The officers have denied the charges against them and the onus is on the Qatari Government to deal with the subject on the basis of the seriousness of the charge. It is believed that the case may drag on because of the legal rigmarole such a case will entail.
Most experts are optimistic that the death sentence would be avoided as Qatar has not executed anyone for the last twenty years and the Emir would probably give amnesty to the officers as he often does during the Eid season, which is a few months away.
The other option being considered is for the officers to seek mercy, but since they have denied any involvement in the case, seeking mercy may be deemed as admitting guilt.
Another option India has is to approach the International Court of Justice in the Hague, as it did in the case of Kulbhushan Yadav, an Indian arrested in Pakistan on espionage charges and sentenced to death.
Pakistan was very inimical to Yadav right from the beginning because of their suspicion that he was from the Indian intelligence and tortured him to extort a confession.
Consular access was also denied to him. The ICJ verdict prevented Pakistan from executing him, but his release is highly unlikely.
In the case of Qatar, India is not likely to go to the ICJ because of better bilateral relations and the expectation that Qatar would be more objective in examining the evidence. In these circumstances, the ICJ option will be the last resort by India.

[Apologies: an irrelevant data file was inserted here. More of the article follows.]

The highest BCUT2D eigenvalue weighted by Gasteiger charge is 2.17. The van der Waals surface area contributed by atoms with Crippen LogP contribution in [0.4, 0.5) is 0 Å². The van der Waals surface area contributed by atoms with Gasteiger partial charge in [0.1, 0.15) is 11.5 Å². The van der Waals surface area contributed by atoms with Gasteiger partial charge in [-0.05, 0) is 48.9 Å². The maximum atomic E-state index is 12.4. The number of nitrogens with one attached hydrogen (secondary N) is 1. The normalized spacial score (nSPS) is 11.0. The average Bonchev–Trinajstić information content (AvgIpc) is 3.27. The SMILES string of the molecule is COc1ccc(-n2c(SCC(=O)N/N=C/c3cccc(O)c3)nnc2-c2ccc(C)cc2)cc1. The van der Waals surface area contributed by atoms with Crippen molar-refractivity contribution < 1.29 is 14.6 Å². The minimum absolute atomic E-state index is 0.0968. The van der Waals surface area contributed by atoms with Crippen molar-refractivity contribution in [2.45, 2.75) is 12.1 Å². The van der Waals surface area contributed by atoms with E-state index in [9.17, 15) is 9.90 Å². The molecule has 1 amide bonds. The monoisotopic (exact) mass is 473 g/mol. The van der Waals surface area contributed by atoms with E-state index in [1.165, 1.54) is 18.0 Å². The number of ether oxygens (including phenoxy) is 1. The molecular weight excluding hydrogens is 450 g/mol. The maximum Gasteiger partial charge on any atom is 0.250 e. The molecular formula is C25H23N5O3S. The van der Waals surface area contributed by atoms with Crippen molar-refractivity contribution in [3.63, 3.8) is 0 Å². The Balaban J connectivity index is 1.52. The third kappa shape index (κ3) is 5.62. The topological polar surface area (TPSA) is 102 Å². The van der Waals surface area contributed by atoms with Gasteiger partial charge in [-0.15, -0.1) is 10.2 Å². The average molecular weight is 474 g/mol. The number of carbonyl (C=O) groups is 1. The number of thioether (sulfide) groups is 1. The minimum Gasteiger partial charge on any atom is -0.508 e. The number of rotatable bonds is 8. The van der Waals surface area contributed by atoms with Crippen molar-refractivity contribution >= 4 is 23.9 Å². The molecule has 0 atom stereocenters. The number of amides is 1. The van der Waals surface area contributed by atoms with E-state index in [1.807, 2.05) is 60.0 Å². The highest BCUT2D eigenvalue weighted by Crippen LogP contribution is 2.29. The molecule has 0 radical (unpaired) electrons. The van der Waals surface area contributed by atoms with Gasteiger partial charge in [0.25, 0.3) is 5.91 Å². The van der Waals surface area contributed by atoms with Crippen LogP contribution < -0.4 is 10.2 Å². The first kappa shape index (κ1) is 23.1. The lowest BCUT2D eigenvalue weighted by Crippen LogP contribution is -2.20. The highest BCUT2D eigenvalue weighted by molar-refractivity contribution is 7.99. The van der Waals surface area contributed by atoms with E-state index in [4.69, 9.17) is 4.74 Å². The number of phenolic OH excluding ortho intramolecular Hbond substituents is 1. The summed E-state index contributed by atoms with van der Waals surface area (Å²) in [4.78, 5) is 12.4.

'Legally Limited, Diplomatically Much'
Mediation by some friendly countries or a group of countries is another option India has, but in the situation in West Asia on account of the ongoing war, we may not be able to succeed in focussing their attention on this matter at present. They are likely to advise us to wait for the legal procedure to be exhausted before any mediation is attempted.
Our Minister for External Affairs has indicated that India is very much involved in finding a solution and he has also been in touch with the families. In the past, we have sought the help of influential Indians in the region to commute sentences and to get the Indian nationals released.
A similar move may be contemplated in this case. Qatar values the Indian workers at all levels and may consider a resolution of this issue would as helpful.
Most experts on the region like Ambassador K P Fabian, who not only dealt with the region in the Ministry of External Affairs at a critical time but also served as Ambassador in Qatar, believe that the dynamics of our relations with Qatar will ensure that there will be a diplomatic solution to the problem.
Qatar and India have several linkages, which are unlikely to be disrupted on this account.
R Prasannan, a prescient commentator of the Week, answers the question of whether there is hope for the naval officers to return home, by saying, “legally limited, diplomatically much.”
All Indians will have a prayer on their lips as they follow this diplomatic conundrum.
(The writer is a former Ambassador with vast experience in multilateral diplomacy. This is an opinion article and the views expressed are the author’s own. The Quint neither endorses nor is responsible for them.)